|Queen of Judaea|
|Spouse||Aristobulus I (c. 104-103 BCE), Alexander Jannaeus (c. 103 - 76 BCE), then widow after.|
|Father||Shetah Bar Yossei (disputed)|
Salome Alexandra or Alexandra of Jerusalem (Hebrew: , Shelomtzion or Shlom Tzion; 141–67 BCE), was one of only two women to rule over Judea (the other being Athaliah). The wife of Aristobulus I, and afterward of Alexander Jannaeus, she was the last queen of Judea, and the last ruler of ancient Judea to die as the ruler of an independent kingdom from 76 to 67 BCE.
Salome Alexandra's personal genealogy is not given by Josephus. Rabbinical sources designate the sage, Simeon ben Shetah, as her brother, making her the daughter of Shetah Bar Yossei. Salome Alexandra's oldest son by Alexander Jannaeus was Hyrcanus II who fought his younger brother Aristobulus II in 73 BCE over the Jewish High Priesthood. Hyrcanus II was eventually successful after enlisting the help of the Nabataean king, Aretas III; bribing Roman officials, including Scaurus; and gaining the favour of Pompey the Great, who defeated his brother and took him away to Rome.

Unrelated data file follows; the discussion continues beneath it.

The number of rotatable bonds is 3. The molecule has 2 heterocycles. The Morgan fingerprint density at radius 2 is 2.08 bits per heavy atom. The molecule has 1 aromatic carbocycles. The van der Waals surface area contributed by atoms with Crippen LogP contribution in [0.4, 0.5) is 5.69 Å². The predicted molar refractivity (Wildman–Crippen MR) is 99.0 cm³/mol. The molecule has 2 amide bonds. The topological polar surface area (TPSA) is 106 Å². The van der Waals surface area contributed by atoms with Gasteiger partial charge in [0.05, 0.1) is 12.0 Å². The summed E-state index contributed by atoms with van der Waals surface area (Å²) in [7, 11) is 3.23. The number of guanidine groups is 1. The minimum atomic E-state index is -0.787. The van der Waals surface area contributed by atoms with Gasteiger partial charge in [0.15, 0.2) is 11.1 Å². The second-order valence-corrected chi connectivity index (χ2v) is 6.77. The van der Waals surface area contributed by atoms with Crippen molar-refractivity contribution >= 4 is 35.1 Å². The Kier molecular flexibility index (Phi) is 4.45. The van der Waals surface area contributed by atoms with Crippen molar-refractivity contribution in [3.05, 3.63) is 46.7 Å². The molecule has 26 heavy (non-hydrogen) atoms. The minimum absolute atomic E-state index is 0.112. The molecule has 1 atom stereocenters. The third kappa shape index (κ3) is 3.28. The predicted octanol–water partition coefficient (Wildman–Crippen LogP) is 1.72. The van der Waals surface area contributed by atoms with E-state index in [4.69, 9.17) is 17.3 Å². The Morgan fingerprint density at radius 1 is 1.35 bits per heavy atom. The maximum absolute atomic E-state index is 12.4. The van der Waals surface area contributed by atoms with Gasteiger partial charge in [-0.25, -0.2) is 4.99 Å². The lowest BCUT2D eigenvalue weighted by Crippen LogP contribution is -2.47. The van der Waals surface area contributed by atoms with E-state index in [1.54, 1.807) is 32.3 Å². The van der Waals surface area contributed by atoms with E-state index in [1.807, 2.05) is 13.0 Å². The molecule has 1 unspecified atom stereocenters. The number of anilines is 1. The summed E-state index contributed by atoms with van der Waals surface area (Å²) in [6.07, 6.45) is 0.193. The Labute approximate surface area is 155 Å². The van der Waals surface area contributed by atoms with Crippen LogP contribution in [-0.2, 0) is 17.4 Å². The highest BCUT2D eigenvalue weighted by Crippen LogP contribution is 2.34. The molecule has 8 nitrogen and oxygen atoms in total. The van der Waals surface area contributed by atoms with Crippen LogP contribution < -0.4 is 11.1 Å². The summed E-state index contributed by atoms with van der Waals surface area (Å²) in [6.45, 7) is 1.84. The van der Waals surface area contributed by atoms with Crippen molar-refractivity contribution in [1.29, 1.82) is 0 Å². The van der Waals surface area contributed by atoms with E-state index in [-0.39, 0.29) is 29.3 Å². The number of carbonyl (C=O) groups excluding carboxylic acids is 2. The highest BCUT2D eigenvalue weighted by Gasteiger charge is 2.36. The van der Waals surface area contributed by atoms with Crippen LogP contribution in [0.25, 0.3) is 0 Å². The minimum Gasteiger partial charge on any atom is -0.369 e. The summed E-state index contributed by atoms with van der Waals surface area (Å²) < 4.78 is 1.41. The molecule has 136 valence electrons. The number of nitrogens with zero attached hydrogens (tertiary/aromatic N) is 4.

According to the Jewish Encyclopedia, Salome Alexandra was instrumental in arranging the assassination of her brother-in-law, Antigonus, by convincing her husband that his brother was plotting against him. Upon the death of Aristobulus in 103 BCE, Aristobulus' widow freed his half-brother, Alexander Jannaeus, who had been held in prison.
During the reign of Alexander, who (according to the historian Josephus) apparently married her shortly after his accession, Alexandra seemed to have wielded only slight political influence, as evidenced by the hostile attitude of the king to the Pharisees.